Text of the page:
The catch phrase for Who by Karen A Wyle is really good: Have they changed their minds? Or have their minds been changed? It’s the central question, but not the only one, in what is a thought-provoking book.
In the world of Who, you can have your mind digitally stored, so that when your body dies, you can still ‘live’ as a digital imprint. The digitally stored population can interact with the world of the living and even vote. However, digital information can, of course, be hacked, so when your political views change, how would you know if that was the result of natural changes, or of someone interfering with your data. What if you could never remember having opposing views, even when your loved ones tell you? And if you have been changed against your will, what could you do about it, especially once you discover that someone from the corporation who has stored your data is always listening.
It’s an interesting premise to set a novel on, but it takes more than an interesting start to make a good book. When Max (still living) and Thea (digitally stored) discover that her code has, indeed, been messed with, they take out a court case against the corporation with the help of a lawyer whose friend has also been stored.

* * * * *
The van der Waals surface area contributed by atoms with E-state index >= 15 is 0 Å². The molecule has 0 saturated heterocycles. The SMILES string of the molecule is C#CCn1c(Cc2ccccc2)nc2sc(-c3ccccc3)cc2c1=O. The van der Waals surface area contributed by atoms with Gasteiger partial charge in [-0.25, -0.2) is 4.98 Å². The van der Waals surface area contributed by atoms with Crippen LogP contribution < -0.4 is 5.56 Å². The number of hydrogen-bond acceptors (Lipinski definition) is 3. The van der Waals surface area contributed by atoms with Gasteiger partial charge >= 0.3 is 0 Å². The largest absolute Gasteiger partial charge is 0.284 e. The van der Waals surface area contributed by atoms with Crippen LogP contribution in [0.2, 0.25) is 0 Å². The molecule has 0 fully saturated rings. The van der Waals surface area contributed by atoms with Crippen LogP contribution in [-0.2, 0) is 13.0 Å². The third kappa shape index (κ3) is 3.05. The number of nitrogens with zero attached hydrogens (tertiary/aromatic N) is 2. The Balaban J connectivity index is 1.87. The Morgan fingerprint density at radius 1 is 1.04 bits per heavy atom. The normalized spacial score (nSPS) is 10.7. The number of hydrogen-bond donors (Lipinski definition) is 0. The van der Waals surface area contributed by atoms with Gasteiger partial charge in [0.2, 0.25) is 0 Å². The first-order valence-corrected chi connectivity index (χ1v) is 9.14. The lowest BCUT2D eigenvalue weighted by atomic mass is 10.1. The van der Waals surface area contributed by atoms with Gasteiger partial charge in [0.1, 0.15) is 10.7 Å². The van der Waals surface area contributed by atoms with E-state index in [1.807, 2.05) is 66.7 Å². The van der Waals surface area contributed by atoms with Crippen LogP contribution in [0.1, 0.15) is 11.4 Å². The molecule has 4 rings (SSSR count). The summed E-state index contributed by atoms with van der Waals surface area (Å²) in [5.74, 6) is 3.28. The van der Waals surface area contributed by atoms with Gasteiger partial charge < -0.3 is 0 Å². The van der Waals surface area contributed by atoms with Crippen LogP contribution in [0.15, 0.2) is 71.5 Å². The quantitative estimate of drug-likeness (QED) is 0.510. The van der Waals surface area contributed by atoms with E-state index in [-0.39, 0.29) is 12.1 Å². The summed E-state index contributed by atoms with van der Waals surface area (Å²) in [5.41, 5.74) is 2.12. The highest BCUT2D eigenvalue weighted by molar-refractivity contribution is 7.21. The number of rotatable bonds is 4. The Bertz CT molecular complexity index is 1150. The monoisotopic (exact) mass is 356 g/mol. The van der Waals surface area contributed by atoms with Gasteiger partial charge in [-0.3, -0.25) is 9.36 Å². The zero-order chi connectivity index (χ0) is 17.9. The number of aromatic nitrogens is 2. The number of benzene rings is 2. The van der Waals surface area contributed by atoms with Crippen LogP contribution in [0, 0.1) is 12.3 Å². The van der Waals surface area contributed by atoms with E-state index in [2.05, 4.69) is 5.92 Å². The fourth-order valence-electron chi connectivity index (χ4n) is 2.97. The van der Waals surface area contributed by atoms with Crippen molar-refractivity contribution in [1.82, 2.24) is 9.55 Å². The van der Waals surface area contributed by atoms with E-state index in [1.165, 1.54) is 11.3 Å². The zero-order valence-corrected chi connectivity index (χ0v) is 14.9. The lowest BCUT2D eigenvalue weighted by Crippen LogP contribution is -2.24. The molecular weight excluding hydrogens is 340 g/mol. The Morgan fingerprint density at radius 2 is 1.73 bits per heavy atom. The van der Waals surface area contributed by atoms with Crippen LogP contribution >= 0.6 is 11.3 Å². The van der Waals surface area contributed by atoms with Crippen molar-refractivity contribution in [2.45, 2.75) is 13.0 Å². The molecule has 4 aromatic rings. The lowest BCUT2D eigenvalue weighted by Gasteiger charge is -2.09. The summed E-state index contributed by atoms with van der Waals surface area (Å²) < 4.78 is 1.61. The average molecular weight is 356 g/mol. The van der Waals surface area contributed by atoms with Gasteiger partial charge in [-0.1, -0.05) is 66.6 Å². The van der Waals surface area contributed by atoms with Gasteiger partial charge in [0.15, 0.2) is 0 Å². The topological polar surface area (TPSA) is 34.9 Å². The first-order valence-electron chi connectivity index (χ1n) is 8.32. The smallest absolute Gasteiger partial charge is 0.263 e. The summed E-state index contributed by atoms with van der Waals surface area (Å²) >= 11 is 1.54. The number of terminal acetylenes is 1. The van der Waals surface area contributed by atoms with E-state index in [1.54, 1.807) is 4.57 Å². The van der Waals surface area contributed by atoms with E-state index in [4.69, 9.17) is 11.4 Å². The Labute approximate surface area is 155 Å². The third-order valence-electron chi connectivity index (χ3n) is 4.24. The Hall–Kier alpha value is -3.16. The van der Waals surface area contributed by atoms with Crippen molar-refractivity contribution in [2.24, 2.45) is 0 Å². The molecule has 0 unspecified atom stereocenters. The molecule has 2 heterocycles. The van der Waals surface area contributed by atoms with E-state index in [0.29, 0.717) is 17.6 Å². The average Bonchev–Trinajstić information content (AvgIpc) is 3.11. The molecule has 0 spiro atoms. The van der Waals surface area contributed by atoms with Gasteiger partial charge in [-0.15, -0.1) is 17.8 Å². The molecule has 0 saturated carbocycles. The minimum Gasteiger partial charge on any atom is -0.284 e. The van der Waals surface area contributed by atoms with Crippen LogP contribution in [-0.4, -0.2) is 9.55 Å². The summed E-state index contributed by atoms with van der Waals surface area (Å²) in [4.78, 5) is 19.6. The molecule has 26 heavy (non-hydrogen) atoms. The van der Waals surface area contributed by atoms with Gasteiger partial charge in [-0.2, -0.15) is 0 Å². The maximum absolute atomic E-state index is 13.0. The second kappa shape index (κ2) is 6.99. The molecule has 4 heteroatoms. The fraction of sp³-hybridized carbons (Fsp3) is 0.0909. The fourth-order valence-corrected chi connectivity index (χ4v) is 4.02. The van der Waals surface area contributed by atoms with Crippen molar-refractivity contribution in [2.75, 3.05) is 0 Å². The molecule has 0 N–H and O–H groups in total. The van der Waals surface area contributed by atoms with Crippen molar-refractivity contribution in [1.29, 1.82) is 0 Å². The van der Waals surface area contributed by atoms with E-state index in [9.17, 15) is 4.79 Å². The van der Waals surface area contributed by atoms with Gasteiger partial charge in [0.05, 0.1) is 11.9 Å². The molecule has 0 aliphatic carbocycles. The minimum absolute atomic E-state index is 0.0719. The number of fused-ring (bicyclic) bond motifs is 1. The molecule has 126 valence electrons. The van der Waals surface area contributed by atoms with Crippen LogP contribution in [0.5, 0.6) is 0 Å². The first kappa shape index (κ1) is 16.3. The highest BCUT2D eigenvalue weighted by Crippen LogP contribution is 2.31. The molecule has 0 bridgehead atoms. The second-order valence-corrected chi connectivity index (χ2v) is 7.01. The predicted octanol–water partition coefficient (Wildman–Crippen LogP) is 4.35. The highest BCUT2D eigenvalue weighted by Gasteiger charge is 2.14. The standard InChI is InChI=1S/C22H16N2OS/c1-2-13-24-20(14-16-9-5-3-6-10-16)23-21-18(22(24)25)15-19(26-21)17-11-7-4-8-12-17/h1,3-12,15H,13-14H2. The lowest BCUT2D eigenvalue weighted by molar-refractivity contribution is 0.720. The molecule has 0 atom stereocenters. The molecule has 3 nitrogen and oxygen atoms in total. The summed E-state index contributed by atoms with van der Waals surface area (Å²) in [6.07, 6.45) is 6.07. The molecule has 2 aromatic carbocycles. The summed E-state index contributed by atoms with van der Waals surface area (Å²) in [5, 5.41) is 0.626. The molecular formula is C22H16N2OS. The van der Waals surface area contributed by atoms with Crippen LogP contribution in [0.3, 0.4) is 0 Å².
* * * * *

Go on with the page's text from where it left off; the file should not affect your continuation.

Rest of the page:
The first part of the book is setting the scene for the court case to begin—including the history of the technology—and once it does begin, the book becomes a quagmire of lawyer speak. I found the beginning choppy and the story of the court case rather too dry for me to get really excited about the story. Much of it was told, which was necessary to avoid getting bogged down in lengthy courtroom scenes, however, some key scenes could have been written with more immediacy.
The book was, however, well edited, and in the style that the author chose to take, succeeded well enough for the book to be worth reading for those who are interested in the idea and not put off by legal details. This isn’t a book for the general reader though. Lawyers would probably love it, but if you’re looking for fast paced sci fi with high stakes, this isn’t it. The plot is simple and fairly predictable, but the characters are real enough and quite endearing.
What I found intriguing was the maze that is the legal system. I certainly wouldn’t want to be a lawyer, but if you do, then I recommend this book, because you may learn something useful. The author is a lawyer herself, and it’s clear that she knows her subject well.
I give the book 4 stars because though it didn’t excite me as much as I would have liked, it is well done.